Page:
Would you still like to be a publisher?
Indian publishing has changed since you were here last. Would you still be able to compete with the other houses?
If I were to start a publishing company I would want to have the partners [and] the kind of resources to compete with anybody, otherwise I’d go in a different direction — like creating an imprint. Pretty much everybody you can think of has approached me for one or the other; and to run existing firms, [to which] I’ve said that I’m not interested. That’s definitely out. I’ve been a CEO for the last 12 years, I’ve spent 25 years running large organisations. I want to do something where I can be close to what I want to do — working in an office and creating books. It’s as simple as that.
But wasn’t the controversy last year the real inflection point that has made you change direction?
Absolutely, and it is interesting how you do not anticipate how your trajectory might change. But this might have happened three to five years later [anyway] when I figured I’d done everything I wanted to in terms of being a part of a large corporate. So it’s happened earlier but it was going to be an eventuality.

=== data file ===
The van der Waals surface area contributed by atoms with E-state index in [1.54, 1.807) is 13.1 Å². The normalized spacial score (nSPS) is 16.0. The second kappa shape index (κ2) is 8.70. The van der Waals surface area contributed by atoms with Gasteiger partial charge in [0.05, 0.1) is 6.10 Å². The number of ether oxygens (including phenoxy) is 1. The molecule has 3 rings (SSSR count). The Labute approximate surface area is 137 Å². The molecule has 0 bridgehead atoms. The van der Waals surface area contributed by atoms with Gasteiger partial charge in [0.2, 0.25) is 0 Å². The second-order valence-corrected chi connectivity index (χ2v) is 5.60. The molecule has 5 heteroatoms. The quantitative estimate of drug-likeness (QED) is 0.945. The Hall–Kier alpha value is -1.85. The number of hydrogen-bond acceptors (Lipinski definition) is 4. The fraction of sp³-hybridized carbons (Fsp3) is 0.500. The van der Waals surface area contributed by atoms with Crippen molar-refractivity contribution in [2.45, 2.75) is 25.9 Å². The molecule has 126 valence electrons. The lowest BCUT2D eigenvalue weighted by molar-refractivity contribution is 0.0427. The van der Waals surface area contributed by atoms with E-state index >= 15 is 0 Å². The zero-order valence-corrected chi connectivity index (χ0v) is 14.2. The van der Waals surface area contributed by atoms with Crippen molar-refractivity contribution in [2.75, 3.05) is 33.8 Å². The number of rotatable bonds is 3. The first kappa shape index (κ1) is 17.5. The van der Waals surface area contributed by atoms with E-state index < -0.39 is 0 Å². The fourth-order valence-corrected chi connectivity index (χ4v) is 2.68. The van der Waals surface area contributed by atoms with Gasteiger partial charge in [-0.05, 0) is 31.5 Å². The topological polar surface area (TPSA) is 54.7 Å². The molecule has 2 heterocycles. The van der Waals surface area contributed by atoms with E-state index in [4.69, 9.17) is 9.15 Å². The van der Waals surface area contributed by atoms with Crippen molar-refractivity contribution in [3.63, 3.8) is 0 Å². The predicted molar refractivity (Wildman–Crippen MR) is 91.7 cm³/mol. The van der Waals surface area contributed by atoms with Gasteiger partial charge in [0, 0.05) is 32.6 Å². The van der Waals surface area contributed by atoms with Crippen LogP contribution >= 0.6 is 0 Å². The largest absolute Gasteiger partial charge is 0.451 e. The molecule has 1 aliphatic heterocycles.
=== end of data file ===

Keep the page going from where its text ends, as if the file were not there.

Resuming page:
How does it feel to return now and try to start your own thing?Does it affect you?
One thing that works best in my favour is I have always had a good careless gene. I don’t give a shit about what people think, what they say. I lead my life. It was true 25 years ago, it’s true now. If I spent too much time worrying about people I’d never have done what I managed to do. When people start writing obituaries what does that mean? The fact is that there are so many people who’ve made me offers — doesn’t that give the lie to the premise?
Have you poached Ravi Singh of Penguin?
(Laughs) I was amused at all the speculation. Nothing is on the cards yet.
Gaurav Jain is Literary Editor, Tehelka